Coubertin Quote for Nov, 26
After helping train incomparable soldiers, athleticism also helped sustain their zeal and console them in their suffering.

As World War I ended, Baron Pierre de Coubertin wrote a letter to his colleagues in the International Olympic Committee, in part, to prepare them to help reignite the Olympic Movement across the war-torn landscape of Europe.  As he equipped them with an understanding of the role Olympic sport could and should play in the post-war environment, he also wanted them to know that sport was present among the troops during the bloody conflict, comforting and sustaining them with its potent familiarity.  This excerpt reveals the Baron’s compassion and respect for the “incomparable soldiers” who sacrificed so much and his hopes that sport would triumph in the times of peace ahead.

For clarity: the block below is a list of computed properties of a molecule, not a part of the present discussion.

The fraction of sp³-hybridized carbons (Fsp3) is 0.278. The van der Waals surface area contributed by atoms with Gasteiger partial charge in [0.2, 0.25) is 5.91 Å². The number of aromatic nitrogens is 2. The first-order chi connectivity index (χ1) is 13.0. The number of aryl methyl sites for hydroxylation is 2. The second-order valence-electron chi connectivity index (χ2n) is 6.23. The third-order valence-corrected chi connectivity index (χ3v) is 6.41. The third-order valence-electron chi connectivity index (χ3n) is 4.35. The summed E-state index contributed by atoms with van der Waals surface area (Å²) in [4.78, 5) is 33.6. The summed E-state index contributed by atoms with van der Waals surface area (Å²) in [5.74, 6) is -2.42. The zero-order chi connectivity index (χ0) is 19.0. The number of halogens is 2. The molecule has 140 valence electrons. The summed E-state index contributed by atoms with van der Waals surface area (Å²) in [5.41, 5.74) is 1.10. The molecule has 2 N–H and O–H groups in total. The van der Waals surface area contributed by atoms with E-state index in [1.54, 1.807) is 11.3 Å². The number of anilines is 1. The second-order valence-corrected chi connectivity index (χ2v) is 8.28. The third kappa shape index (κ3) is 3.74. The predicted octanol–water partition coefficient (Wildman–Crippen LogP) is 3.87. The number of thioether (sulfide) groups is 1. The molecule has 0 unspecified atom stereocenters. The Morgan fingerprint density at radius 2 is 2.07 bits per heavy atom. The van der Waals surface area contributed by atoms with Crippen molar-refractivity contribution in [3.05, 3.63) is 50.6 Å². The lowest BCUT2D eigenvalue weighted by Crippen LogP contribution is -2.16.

“After helping train incomparable soldiers, athleticism also helped sustain their zeal and console them in their suffering. They played football, they fenced, and they boxed right up by the front lines and far from them, as well, in the sad prisoners' camps. Public opinion is aware of these things, and appreciates them. Well-deserved enthusiasm will guarantee the value of physical education, and proclaim the triumph of sports.”